How Palin, McCain’s Kryptonite, Could Still Take the Debate

By
Omar Minaya and Brian Cashman. Photo: Getty Images

Amid all the chaos of the financial crisis, it’s been easy to overlook a simple, stark trend: Sarah Palin is killing the Republican ticket. Beyond becoming a national joke, Palin has been driving independent and moderate voters in key battleground states away from John McCain, and that fact is going to frame how she debates Joe Biden tonight.

From late August, when Barack Obama and McCain named their running mates, through mid-September, when the Wall Street meltdowns began, the national polls hardly changed. But the composition of each candidate’s support shifted. McCain increased his standing among Republicans, white men, and voters over the age of 65, according to CBS News/New York Times poll data. But he lost votes among moderates, independents, and women, particularly women under the age of 45. Even before Palin’s Titanic interview with Katie Couric, she was alienating non-right-wingers and the Tina Fey vote.

Palin’s polarizing numbers gave McCain a boost in some states that were already deep red — he’s now up by 30 points in Oklahoma. But for about three weeks now, Palin’s numbers have been skidding in sync with her not-ready-for-prime-time media appearances, leading to serious erosion in Republican support in a slew of swing states. Colorado, for example, had been neck and neck all year. But as Palin’s net favorability dropped twelve points in September, Obama also surged among independents, and now he’s at 50 percent with an average lead of five points in recent polls.

In Virginia, 57 percent of moderate voters told the most recent Rasmussen survey they would be “not at all comfortable” with Palin as vice-president. That’s an extraordinary number; just 21 percent said the same thing about Biden. Obama has hit 50 percent there, too, with an average lead of three points. Palin’s favorability ratings have also cratered in North Carolina and Florida, turning those states into toss-ups as Obama has improved dramatically among women, particularly independent women.

All of these states have a few things in common. Economically, they are high-growth. Demographically, they are filled with moderates and young families. And politically, Obama outperformed his poll numbers during the primaries in all of them except for Florida, and now has massive ground operations in each one, meaning he is well positioned to take advantage of voters who are in flux this year. Indeed, these Bush-but-purple states are at the core of Obama’s attempt to put together a successful coalition without having to win Ohio.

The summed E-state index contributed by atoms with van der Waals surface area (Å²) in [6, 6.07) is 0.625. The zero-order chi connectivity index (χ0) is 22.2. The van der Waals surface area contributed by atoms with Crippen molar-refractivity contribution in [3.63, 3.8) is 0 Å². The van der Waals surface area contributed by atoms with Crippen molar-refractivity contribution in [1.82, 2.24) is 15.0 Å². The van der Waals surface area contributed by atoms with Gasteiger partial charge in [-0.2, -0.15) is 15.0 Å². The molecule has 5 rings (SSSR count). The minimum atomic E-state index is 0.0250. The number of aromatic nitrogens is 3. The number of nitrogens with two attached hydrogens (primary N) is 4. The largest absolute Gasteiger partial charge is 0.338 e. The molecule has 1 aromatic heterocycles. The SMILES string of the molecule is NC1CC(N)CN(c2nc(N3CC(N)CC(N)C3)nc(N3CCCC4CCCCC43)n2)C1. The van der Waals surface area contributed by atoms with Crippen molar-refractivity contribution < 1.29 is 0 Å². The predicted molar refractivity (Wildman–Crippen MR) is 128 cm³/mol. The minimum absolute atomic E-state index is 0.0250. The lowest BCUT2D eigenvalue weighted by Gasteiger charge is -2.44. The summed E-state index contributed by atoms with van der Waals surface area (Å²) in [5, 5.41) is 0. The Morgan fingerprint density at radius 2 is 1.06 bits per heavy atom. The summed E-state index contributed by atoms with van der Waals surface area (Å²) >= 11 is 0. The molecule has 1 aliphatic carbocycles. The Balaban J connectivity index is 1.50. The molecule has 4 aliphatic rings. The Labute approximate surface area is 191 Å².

Meanwhile, the McCain campaign’s single consistent inspiration has been to drive up Obama’s negatives with an eye toward winning the Rust Belt. For all the inroads he is making elsewhere, Obama is still lagging his national numbers in places like Michigan, Minnesota, and Pennsylvania. On Thursday night, you can expect Palin to get back on message with the strategy of scaring the hell out of older white voters. She won’t spend much time defending herself. She may lob a grenade or three at the media. But mostly Palin will spend as many of the 90 minutes as she can gleefully and relentlessly attacking Obama, and hoping something will stick.

In other words, anyone who thinks Palin can’t win her debate with Biden is crazy. There’s a model for the performance she has to deliver: the 1992 vice-presidential debate, a hugely entertaining donnybrook where the point spread between Al Gore and Dan Quayle was fully as large as that between Biden and Palin. That ’92 debate is remembered for Admiral James Stockdale asking, “Who am I? Why am I here?” But it was Quayle who stole the show. Fully aware of his inadequacies, real and alleged, he disregarded them, acted as though he had utterly nothing to lose, and had a great time jabbing his opponents again and again. In a battle of experience versus change that in many ways foreshadowed this year’s contest, the Republicans in 1992 realized their best shot was to destabilize public confidence in the young Democratic nominee. So Quayle looked straight into the camera and asked, “Can you really trust Bill Clinton?” Gore was more composed, even serene, and Stockdale was comically and sadly inept, but neither one could stop Quayle from smacking Clinton.

This is the biggest beauty contest Sarah Palin will ever be in, and going negative is the only talent she has left that can help McCain. Call it putting lipstick on Spiro Agnew. Just remember, Agnew won.

UPDATE
: It turns out that Michigan is another state where voters are turning on Palin. A new Quinnipiac poll finds her net favorability rating has dropped 14 points there since the Republican convention, contributing to a 51-41 percent lead for Obama. And now McCain is pulling his campaign out of Michigan, ending TV ads and direct mail, and shifting staff to Florida, Ohio and Wisconsin.